The Pros & Cons of Moving to a City Like Chilliwack
Chilliwack is an up-and-coming city that has been attracting attention in recent years. As more and more people choose to work remotely, the commute distance to Vancouver has become less of a priority in determining a city’s attractiveness in the Lower Mainland’s real estate market. Other factors, including the cost of living, natural scenery, low real estate prices, and outdoor recreation opportunities, can become more of a factor than a central location. Chilliwack scores high across the board in livability and natural scenery.
Chilliwack is located around one hundred kilometres east of Vancouver—a drive that takes around an hour and fifteen minutes under ideal traffic circumstances. Its relatively rural location means plenty of room for growth and development. Still, it is close enough to Vancouver that trips into the big city aren’t a significant inconvenience for Chilliwack residents.
With a population of around 100 000 residents, Chilliwack offers all the modern amenities that residents need for a convenient lifestyle that doesn’t break the bank. Chilliwack is a particularly appealing destination for those who enjoy outdoor recreation. Like surrounding communities in the Fraser Valley, Chilliwack is home to excellent hiking and camping opportunities, and those who enjoy adventure sports and fishing will also find abundant options.
Many of the pros and cons associated with living in Chilliwack stem from its position as one of the more rural-feeling communities still within striking distance of Vancouver. Let’s take a closer look at the charms and drawbacks of this unique mid-sized BC city.
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Upsides of Moving to a City like Chilliwack?
Beautiful Natural Scenery
Engaging with the beautiful wilderness that surrounds the city is a pastime that unites many of Chilliwack’s residents. Local groups like Nature Chilliwack offer opportunities for Chilliwack residents to come together to get more acquainted with the local flora, fauna, and ecosystems. Nature Chilliwack is particularly interested in birding, plants, and conservation, and its members are frequently at the Neighbourhood Learning Centre.
Guided Nature Sessions are offered by the city of Chilliwack. They offer informative outings for residents to explore the more than four hundred hectares of green space surrounding the city. There are well over 100 kilometres of well-maintained hiking and biking trails that wind through the city’s urban and hillside areas. Springtime guided nature sessions are often centred around the exploration of local plants and trees, while expeditions in the fall often feature the area’s impressive salmon spawning.
One of the crown jewels when exploring the wilderness in Chilliwack is the Great Blue Heron Nature Reserve, which has more than three hundred acres of wetlands along the Vedder River. The area is one of the biggest breeding grounds for majestic Pacific Great Blue Herons—the largest wading bird on the continent, standing at more than three feet tall. There are plenty of ideal spots to view these rare birds along the nature reserve’s scenic trails, boardwalks, and footbridges, as well as at the lookout tower and viewing blinds.
Two large rivers pass through Chilliwack—the Fraser River and the Vedder River. In fact, the name Chilliwack can be traced back to the word “Ts’elxwéyeqw,” which means “as far as you can go up river” in the Halq’eméylem language. The Fraser River is BC’s biggest river and was the main access point for transporting people and goods in the 1800s. Both the Fraser and the Vedder Rivers are the site of ample opportunities for sightseeing, hiking, and fishing.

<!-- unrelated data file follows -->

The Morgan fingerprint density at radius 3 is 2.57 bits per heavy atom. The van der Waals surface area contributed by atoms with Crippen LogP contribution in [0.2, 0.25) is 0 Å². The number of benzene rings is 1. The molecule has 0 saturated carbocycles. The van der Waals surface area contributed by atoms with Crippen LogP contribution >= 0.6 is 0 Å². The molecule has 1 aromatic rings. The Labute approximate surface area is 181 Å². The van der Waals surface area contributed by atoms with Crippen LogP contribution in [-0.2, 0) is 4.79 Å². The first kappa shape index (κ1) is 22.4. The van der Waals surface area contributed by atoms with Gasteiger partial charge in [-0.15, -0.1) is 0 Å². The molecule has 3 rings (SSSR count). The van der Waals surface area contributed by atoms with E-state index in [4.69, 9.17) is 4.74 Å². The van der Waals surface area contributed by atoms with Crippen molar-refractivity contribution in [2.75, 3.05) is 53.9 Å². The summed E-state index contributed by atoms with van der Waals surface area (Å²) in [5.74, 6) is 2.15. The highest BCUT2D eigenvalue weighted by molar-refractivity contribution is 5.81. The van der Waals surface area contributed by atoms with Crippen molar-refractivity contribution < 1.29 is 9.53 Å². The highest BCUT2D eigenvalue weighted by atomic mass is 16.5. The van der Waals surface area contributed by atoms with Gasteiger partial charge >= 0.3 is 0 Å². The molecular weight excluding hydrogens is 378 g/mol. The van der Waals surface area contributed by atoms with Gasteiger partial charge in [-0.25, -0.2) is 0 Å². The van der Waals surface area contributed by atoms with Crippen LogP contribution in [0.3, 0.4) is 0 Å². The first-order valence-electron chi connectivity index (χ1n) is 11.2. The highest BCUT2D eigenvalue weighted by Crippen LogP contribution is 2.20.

Affordable Real Estate
It’s no secret that Vancouver is one of the country’s most expensive real estate markets. A recently-released study also put Vancouver in the top ten globally regarding the cost of building a house. Vancouver’s affordability issues have sent real estate investors seeking cheaper options, and this sentiment has contributed to the growth in Chilliwack’s real estate market in recent years. Despite surging real estate prices in Chilliwack over the past decade, it remains one of the most affordable options for real estate in the Lower Mainland.
A study from last year that examined the province’s most affordable cities with more than 100 000 residents found Chilliwack to be the third most affordable, behind only Nanaimo and Kamloops. Considering Chilliwack’s proximity to Vancouver in comparison to those cities, its value is impressive.
Like many markets in the Lower Mainland and the province, the past year has seen a cooling off after years of boundless growth. In Chilliwack, the number of homes sold dipped by more than 50% between August 2021 and 2022. Experts point to interest rate increases—and the prospect of continued future rate increases—leading to lowered demand in markets like Chilliwack. Though sellers are not commanding as high of prices as they were just a year ago, re-establishing a more extensive real estate inventory could benefit real estate investors in Chilliwack.
For August 2022, the benchmark price of a Chilliwack single-family home stood at $898 700, a slight increase of 2% compared to the previous year. Meanwhile, the benchmark price for single-family homes in Vancouver now sits at more than $2 million, and the average price of townhomes is well over the $1 million mark as well. This stark difference in prices between Vancouver and cities further off the beaten path like Chilliwack is one of the key drivers of interest in the Chilliwack market. The idea of selling a modest-sized property in Metro Vancouver to buy a large home on ample property in a growing city like Chilliwack has been considered a savvy move by many real estate investors.
Living in a Growing City
While living in a city with an affordable real estate market is desirable to many investors, there are pitfalls associated with cities that have declining populations or economies. One of the aspects of Chilliwack that is considered promising by real estate investors is that Chilliwack is the second fastest growing city in the country, behind only Kelowna. Chilliwack’s explosive recent growth is attributable to interprovincial migration and international immigration.